Real women don’t look like the women we see on ads. Both Dove and Victoria’s Secret did an “I Love My Body” campaign, but in the Victoria’s Secret ad, we see models in cute lingerie and their hair and makeup done perfectly, looking very cute and flirty, but serious, whereas in the Dove ad, we have real women of all shapes and sizes dressed in a simple white bra and underwear. They are happy and their poses just seem more natural.

Dove's Campaign for Real Beauty

Victoria’s Secret still reinforces that “perfect” image; Dove doesn’t. They show REAL women. The bodies in the Dove ad vary and that’s good because it shows that beauty comes in all shapes and sizes. They boost that confidence for women. Dove is saying: “Hey, love your body, you’re beautiful regardless.” Not many women will be able to relate to Victoria’s Secret’s campaign because they don’t look like the models. All the models in the Victoria’s Secret campaign have the same body shape.
In the article “Who Will Be Beautiful in the Future?” Jenny Matthews talks about “beauty from within, about your radiance being the embodiment of your life and your spirit and your character – don’t over-adorn, and don’t mask”(para 18). What Matthews is trying to say is that, beauty doesn’t necessarily mean what we see on the outside. Most times the personality of someone is what makes them beautiful. Some of us try to hide it by trying to be “perfect” on the outside. Beauty doesn’t necessarily mean to be perfect. The imperfections of real women are what make them beautiful. In the Dove ad, these women are smiling and confident about the way they look, despite their “flaws.” They show more personality and life than the models from Victoria’s Secret.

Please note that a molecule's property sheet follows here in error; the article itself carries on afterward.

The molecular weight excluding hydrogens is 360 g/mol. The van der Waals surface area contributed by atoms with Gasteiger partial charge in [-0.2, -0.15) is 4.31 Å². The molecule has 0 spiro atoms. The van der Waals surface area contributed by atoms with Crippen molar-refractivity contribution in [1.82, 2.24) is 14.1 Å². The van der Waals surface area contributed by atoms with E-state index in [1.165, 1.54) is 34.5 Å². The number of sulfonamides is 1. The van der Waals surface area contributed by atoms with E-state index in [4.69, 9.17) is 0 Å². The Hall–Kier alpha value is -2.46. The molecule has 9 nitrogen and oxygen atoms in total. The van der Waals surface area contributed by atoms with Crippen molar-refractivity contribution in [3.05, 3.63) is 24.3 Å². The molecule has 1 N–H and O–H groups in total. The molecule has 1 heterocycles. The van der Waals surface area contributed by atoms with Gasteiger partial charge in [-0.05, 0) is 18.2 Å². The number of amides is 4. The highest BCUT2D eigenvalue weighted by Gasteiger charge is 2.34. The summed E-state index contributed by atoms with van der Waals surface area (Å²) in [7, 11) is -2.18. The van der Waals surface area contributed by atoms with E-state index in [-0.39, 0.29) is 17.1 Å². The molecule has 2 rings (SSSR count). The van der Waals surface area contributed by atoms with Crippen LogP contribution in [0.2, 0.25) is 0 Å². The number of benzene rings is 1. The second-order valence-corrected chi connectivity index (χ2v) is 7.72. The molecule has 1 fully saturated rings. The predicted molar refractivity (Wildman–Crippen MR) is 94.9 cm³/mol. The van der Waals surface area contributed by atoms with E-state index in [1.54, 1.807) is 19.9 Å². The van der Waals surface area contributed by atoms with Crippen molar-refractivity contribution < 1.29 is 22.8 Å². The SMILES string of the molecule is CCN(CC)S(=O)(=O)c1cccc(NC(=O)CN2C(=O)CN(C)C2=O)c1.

It sounds cliché to say that it’s not all about the looks on the outside, but it’s true. With the models in the ads of Dove we can see their personality shine through; that makes them even more beautiful. There is no exact definition of beauty. You know the saying “beauty is in the eye of the beholder?” It’s true. Women don’t need to kill themselves in order to be considered “beautiful” according to the media. Dove wants women to understand that we are unique and beautiful in our own ways. That is a message the media needs to start spreading more.